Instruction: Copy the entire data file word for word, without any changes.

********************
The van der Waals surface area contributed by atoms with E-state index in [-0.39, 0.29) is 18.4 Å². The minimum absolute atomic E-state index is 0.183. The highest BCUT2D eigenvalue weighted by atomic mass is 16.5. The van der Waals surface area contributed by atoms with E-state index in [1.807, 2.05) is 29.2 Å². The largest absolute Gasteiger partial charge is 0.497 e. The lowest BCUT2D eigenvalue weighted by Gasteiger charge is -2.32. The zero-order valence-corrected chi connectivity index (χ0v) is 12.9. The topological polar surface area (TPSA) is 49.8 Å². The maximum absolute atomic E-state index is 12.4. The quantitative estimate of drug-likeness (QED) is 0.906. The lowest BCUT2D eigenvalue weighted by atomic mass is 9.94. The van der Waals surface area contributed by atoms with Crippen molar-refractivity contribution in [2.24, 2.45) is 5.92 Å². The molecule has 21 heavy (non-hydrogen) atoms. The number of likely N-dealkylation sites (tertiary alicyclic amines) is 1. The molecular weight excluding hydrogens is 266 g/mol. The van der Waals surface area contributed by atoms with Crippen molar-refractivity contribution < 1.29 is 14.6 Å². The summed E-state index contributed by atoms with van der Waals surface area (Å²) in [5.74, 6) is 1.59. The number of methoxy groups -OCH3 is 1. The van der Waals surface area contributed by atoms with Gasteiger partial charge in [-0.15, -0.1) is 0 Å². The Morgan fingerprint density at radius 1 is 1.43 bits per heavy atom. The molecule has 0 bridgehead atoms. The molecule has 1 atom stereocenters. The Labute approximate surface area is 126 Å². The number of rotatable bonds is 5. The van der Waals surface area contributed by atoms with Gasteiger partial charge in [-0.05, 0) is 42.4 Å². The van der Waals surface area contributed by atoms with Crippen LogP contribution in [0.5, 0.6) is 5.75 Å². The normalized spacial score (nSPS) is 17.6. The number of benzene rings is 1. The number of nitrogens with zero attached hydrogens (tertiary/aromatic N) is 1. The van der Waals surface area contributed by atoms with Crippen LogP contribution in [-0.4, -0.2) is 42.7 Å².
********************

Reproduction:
The van der Waals surface area contributed by atoms with E-state index in [-0.39, 0.29) is 18.4 Å². The minimum absolute atomic E-state index is 0.183. The highest BCUT2D eigenvalue weighted by atomic mass is 16.5. The van der Waals surface area contributed by atoms with E-state index in [1.807, 2.05) is 29.2 Å². The largest absolute Gasteiger partial charge is 0.497 e. The lowest BCUT2D eigenvalue weighted by Gasteiger charge is -2.32. The zero-order valence-corrected chi connectivity index (χ0v) is 12.9. The topological polar surface area (TPSA) is 49.8 Å². The maximum absolute atomic E-state index is 12.4. The quantitative estimate of drug-likeness (QED) is 0.906. The lowest BCUT2D eigenvalue weighted by atomic mass is 9.94. The van der Waals surface area contributed by atoms with Crippen molar-refractivity contribution in [2.24, 2.45) is 5.92 Å². The molecule has 21 heavy (non-hydrogen) atoms. The number of likely N-dealkylation sites (tertiary alicyclic amines) is 1. The molecular weight excluding hydrogens is 266 g/mol. The van der Waals surface area contributed by atoms with Crippen molar-refractivity contribution < 1.29 is 14.6 Å². The summed E-state index contributed by atoms with van der Waals surface area (Å²) in [5.74, 6) is 1.59. The number of methoxy groups -OCH3 is 1. The van der Waals surface area contributed by atoms with Gasteiger partial charge in [-0.15, -0.1) is 0 Å². The Morgan fingerprint density at radius 1 is 1.43 bits per heavy atom. The molecule has 0 bridgehead atoms. The molecule has 1 atom stereocenters. The Labute approximate surface area is 126 Å². The number of rotatable bonds is 5. The van der Waals surface area contributed by atoms with Gasteiger partial charge in [-0.05, 0) is 42.4 Å². The van der Waals surface area contributed by atoms with Crippen LogP contribution in [0.5, 0.6) is 5.75 Å². The normalized spacial score (nSPS) is 17.6. The number of benzene rings is 1. The number of nitrogens with zero attached hydrogens (tertiary/aromatic N) is 1. The van der Waals surface area contributed by atoms with Crippen LogP contribution in [-0.4, -0.2) is 42.7 Å².